But so did what I learned in former European colonies like Brazil, Nicaragua, Guatemala, Costa Rica, Honduras, Zimbabwe, South Africa, Israel, and India. Thinkers and activists there gradually raised my critical awareness that the Global South’s “alternative facts” about economics and history underpin any critical thought worthy of the name. I was actually privileged to meet directly with people like  Paulo Freire, Desmond Tutu, Maria Lopez Vigil, Dom Helder Camara, Miguel D’Escoto, bell hooks, Franz Hinkelammert, Helio Gallardo, and Enrique Dussel, and Rubem Alvez.

All of them taught me that the Global South and impoverished perspective tends to be fuller than its developed world counterpart.

Think about that for a moment. Those of us who are rich and/or comfortable actually have very limited experience and awareness.  Our communities are pretty much siloed and gated. As a result, we can live without consciousness of the poor at all. Wall Street executives rarely really see them. The poor are located in other parts of town. Most even in the middle class never enter their homes or schools. The comfortable have no immediate experience of hunger, coping with rats, imminent street crime, living on minimum wage, or cashing in Food Stamps. Even if they notice the poor occasionally, the comfortable can quickly dismiss them from their minds. If they never considered the poor again, the rich and middle class would continue their lives without much change. In sum, they have very little idea of the lived experience of the world’s majority.

That becomes more evident still by thinking of the poor outside the confines of the developed world who live on two dollars a day or less. Most in the industrialized West know nothing of such people’s languages, cultures, history, or living conditions, whose numbers include designated “enemies” living in Syria, Iraq, Somalia or Yemen.  Even though our governments drop bombs on the latter every day, they can remain mere abstractions. None of us knows what it really means to live under threat of Hellfire missiles, phosphorous bombs or drones. Similarly, we know little of the actual motives for “their terrorism.” Syria could drop off the map tomorrow and nothing for most of us would change.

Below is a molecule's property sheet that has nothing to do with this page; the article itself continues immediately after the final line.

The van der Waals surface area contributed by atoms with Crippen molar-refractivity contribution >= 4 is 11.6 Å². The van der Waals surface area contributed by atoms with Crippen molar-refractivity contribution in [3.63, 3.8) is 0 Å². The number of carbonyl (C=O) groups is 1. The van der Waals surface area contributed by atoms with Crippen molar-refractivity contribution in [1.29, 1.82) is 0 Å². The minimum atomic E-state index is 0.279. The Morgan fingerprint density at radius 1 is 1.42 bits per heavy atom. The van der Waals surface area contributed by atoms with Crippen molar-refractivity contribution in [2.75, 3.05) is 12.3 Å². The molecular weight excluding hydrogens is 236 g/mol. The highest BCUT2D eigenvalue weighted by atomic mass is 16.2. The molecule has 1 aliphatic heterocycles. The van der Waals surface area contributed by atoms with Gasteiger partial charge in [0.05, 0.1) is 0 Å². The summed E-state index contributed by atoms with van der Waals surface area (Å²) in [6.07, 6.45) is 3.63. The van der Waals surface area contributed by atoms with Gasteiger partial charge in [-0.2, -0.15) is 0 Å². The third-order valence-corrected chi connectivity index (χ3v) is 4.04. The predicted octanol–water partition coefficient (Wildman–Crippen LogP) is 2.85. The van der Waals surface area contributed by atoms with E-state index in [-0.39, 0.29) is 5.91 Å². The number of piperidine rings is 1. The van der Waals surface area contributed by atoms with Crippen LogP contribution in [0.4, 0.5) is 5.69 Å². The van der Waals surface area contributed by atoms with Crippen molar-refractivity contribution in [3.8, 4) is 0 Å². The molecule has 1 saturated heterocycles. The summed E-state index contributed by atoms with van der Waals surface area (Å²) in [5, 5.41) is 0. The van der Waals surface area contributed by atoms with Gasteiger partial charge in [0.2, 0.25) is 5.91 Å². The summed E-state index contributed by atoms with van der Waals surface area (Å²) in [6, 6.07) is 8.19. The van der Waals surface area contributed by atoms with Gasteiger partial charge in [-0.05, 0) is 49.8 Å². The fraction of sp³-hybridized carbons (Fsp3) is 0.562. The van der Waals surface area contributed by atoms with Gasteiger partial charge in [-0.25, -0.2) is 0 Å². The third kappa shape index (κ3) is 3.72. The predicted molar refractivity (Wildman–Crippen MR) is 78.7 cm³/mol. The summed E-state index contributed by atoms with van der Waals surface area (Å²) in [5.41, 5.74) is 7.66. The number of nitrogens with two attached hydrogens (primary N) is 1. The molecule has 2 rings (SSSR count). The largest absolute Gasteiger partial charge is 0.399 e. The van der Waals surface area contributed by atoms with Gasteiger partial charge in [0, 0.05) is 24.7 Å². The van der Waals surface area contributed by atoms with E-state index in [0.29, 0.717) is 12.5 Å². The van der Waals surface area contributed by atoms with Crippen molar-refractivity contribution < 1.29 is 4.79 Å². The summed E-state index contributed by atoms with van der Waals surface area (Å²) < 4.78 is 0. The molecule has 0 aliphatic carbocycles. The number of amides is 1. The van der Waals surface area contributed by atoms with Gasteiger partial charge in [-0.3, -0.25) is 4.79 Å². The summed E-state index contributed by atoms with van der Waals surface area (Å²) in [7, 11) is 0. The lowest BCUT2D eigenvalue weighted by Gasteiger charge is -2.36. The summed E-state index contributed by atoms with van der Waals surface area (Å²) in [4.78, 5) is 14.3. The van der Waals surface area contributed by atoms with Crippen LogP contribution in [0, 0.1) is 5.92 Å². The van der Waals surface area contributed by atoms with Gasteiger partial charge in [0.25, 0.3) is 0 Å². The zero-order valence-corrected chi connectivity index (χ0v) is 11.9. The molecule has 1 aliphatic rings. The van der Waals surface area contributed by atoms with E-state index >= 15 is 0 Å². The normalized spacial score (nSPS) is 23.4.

None of this can be said for the poor and the victims of bombing. They have to be aware not only of their own life’s circumstances, but of the mostly white people who employ them, shape their lives, or drop bombs on their homes. The poor serve the rich in restaurants. They clean their homes. They cut their lawns. They beg from them on the streets. The police arrest, beat, torture and murder their children.

If the U.S., for example, dropped off the planet tomorrow, the lives of the poor would be drastically altered – mostly for the better. In other words, the poor and oppressed must have dual awareness. For survival’s sake, they must know what the rich minority values, how it thinks and operates. They must know more about the world than the rich and/or comfortable.

Even in practical spheres of daily living, the marginalized and poor know more. They typically can grow their own food, repair their machines, take care of animals, and just “make do” and survive in ways that would soon become apparent to all of us if the electricity stopped working for a few days.

That’s why when the poor develop “critical consciousness,” their analysis is typically more comprehensive, inclusive, credible, and full. They have vivid awareness not only of life circumstances that “make no difference” to their comfortable counterparts; they also have lived experience of life on the other side of the tracks.

For me, benefitting from the perspective of the world’s conscientized majority, and reading their philosophers, theologians, activists, and social analysts has turned my own perspective upside-down. It has changed my understanding of history, economics, politics – and especially of theology and God-talk.

Such upside-down vision will be the heart of my book on critical thinking. It has suggested the following truth criteria: (1) Reflect Systemically, (2) Expect Challenge, (3) Reject Neutrality, (4) Suspect Ideology, (5) Respect History, (6) Inspect Scientifically, (7) Quadra-sect Violence, (8) Connect with your deepest self, (9) Detect Silences, and (10) Collect Conclusions.

Over the next weeks, I’ll try and develop each of those “rules for critical thinking.” But before I get there, I want to tell you more about “fake news” and my own journey.